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Reality and Virtual Reality: ACADIA Conference Proceedings

By G. Goldman and M.S. Zdepski


During the past ten years computers in architecture have evolved from machines used for analytic and numeric calculation, to machines used for generating dynamic images, permitting the creation of photorealistic renderings, and now, in a preliminary way, permitting the simulation of virtual environments. Digital systems have evolved from increasing the speed of human operations, to providing entirely new means for creating, viewing and analyzing data. The following essays illustrate the growing spectrum of computer applications in architecture. They discuss developments in the simulation of future environments on the luminous screen and in virtual space. They investigate new methods and theories for the generation of architectural color, texture, and form. Authors address the complex technical issues of "intelligent" models and their associated analytic contents. There are attempts to categorize and make accessible architects' perceptions of various models of "reality". Much of what is presented foreshadows changes that are taking place in the areas of design theory, building sciences, architectural graphics, and computer research. The work presented is both developmental, evolving from the work done before or in other fields, and unique, exploring new themes and concepts. The application of computer technology to the practice of architecture has had a cross disciplinary effect, as computer algorithms used to generate the "unreal" environments and actors of the motion picture industry are applied to the prediction of buildings and urban landscapes not yet in existence. Buildings and places from history are archeologically "re-constructed" providing digital simulations that enable designers to study that which has previously (or never) existed. Applications of concepts from scientific visualization suggest new methods for understanding the highly interrelated aspects of the architectural sciences: structural systems, environmental control systems, building economics, etc. Simulation systems from the aerospace industry and computer media fields propose new non-physical three-dimensional worlds. Video compositing technology from the television industry and the practice of medicine are now applied to the compositing of existing environments with proposed buildings. Whether based in architectural research or practice, many authors continue to question the development of contemporary computer systems. They seek new interfaces between human and machine, new methods for simulating architectural information digitally, and new ways of conceptualizing the process of architectural design. While the practice of architecture has, of necessity, been primarily concerned with increasing productivity - and automation for improved efficiency, it is clear that university based studies and research continue to go beyond the electronic replication of manual tasks and study issues that can change the processes of architectural design - and ultimately perhaps, the products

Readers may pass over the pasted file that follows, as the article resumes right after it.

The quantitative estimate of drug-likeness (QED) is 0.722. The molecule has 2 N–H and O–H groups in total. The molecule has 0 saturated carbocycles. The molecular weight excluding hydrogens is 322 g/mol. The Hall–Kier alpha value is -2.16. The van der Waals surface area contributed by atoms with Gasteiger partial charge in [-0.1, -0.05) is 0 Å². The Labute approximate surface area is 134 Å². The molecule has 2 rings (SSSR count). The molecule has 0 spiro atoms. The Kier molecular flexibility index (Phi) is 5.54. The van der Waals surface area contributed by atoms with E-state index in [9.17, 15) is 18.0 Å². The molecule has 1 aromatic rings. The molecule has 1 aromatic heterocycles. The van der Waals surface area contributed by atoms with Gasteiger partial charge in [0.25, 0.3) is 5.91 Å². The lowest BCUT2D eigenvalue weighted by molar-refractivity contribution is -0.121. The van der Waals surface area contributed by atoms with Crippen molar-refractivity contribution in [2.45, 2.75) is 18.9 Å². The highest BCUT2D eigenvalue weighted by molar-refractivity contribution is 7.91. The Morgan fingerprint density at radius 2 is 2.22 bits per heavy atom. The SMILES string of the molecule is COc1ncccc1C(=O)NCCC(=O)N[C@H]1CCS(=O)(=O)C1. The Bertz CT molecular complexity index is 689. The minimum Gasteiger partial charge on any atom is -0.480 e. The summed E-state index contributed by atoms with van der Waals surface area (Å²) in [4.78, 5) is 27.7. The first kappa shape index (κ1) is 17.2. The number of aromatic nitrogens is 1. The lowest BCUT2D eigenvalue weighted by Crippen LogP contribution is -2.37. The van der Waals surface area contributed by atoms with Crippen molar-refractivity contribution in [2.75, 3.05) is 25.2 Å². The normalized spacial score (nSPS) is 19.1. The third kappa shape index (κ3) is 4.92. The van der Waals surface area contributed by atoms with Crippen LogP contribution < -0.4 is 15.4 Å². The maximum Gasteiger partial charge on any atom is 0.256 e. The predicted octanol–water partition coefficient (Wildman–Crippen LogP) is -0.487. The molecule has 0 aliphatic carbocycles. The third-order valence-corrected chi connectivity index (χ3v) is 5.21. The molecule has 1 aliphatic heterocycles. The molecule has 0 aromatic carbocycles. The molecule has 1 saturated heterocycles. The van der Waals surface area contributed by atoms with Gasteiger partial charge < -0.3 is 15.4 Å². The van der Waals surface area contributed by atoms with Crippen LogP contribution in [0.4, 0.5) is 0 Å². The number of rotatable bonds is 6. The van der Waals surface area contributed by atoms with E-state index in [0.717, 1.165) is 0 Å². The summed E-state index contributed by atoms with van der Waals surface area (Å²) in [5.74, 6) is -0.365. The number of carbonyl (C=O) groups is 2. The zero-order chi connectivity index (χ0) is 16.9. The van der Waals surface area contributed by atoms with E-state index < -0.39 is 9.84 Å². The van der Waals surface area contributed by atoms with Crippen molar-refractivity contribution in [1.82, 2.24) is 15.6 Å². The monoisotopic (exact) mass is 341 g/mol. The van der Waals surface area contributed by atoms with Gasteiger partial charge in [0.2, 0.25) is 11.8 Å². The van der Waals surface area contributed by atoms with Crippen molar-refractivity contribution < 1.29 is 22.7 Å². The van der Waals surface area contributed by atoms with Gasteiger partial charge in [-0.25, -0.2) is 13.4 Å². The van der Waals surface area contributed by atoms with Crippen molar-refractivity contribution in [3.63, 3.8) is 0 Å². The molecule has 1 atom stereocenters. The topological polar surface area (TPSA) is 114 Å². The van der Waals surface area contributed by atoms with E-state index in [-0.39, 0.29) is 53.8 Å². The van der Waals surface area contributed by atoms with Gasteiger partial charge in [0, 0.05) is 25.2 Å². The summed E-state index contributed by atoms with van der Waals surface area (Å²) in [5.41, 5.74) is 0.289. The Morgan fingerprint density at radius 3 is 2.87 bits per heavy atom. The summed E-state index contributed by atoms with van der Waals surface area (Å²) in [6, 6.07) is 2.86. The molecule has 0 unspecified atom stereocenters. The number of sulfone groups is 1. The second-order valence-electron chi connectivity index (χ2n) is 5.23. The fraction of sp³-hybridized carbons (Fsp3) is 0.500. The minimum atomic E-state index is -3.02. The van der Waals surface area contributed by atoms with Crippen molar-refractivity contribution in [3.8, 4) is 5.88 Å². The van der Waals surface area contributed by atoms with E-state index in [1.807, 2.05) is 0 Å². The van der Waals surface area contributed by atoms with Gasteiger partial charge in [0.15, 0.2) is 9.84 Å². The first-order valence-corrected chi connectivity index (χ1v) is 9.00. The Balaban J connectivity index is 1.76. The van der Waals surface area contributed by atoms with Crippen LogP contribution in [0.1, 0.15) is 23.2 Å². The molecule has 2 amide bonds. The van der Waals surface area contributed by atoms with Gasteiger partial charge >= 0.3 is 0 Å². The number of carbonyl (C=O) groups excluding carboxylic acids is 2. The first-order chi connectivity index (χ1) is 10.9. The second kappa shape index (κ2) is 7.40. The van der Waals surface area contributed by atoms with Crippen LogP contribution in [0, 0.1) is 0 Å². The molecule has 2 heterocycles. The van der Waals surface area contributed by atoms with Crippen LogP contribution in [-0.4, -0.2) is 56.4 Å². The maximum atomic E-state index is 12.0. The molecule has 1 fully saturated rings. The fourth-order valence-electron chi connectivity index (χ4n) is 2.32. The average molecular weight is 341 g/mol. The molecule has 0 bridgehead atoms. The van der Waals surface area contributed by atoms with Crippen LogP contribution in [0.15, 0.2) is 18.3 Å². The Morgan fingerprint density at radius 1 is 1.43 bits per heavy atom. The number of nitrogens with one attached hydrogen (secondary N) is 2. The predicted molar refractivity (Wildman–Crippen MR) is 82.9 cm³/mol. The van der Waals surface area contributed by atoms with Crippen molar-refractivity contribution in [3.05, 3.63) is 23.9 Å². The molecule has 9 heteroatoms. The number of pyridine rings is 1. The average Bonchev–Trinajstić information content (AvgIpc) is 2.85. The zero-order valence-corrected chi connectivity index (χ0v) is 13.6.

Year: 1991
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